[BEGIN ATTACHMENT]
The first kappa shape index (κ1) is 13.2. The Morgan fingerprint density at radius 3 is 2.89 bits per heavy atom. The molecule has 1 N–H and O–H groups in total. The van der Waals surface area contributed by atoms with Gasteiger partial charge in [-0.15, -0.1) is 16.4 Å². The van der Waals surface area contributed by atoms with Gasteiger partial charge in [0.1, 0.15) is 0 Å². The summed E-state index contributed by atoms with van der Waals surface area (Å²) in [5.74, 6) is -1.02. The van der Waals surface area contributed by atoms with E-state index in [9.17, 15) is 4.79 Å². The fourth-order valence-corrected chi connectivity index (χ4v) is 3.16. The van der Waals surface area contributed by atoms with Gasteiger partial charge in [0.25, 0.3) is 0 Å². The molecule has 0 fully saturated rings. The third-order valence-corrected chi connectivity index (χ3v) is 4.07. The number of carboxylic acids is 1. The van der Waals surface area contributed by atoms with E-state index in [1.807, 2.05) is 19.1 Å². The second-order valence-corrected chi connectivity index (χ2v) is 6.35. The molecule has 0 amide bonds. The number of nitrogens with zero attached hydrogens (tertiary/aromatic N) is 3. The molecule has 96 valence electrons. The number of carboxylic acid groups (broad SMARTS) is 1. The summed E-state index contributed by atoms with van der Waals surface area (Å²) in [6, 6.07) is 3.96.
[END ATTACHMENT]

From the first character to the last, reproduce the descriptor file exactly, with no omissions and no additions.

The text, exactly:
The first kappa shape index (κ1) is 13.2. The Morgan fingerprint density at radius 3 is 2.89 bits per heavy atom. The molecule has 1 N–H and O–H groups in total. The van der Waals surface area contributed by atoms with Gasteiger partial charge in [-0.15, -0.1) is 16.4 Å². The van der Waals surface area contributed by atoms with Gasteiger partial charge in [0.1, 0.15) is 0 Å². The summed E-state index contributed by atoms with van der Waals surface area (Å²) in [5.74, 6) is -1.02. The van der Waals surface area contributed by atoms with E-state index in [9.17, 15) is 4.79 Å². The fourth-order valence-corrected chi connectivity index (χ4v) is 3.16. The van der Waals surface area contributed by atoms with Gasteiger partial charge in [0.25, 0.3) is 0 Å². The molecule has 0 fully saturated rings. The third-order valence-corrected chi connectivity index (χ3v) is 4.07. The number of carboxylic acids is 1. The van der Waals surface area contributed by atoms with E-state index in [1.807, 2.05) is 19.1 Å². The second-order valence-corrected chi connectivity index (χ2v) is 6.35. The molecule has 0 amide bonds. The number of nitrogens with zero attached hydrogens (tertiary/aromatic N) is 3. The molecule has 96 valence electrons. The number of carboxylic acid groups (broad SMARTS) is 1. The summed E-state index contributed by atoms with van der Waals surface area (Å²) in [6, 6.07) is 3.96.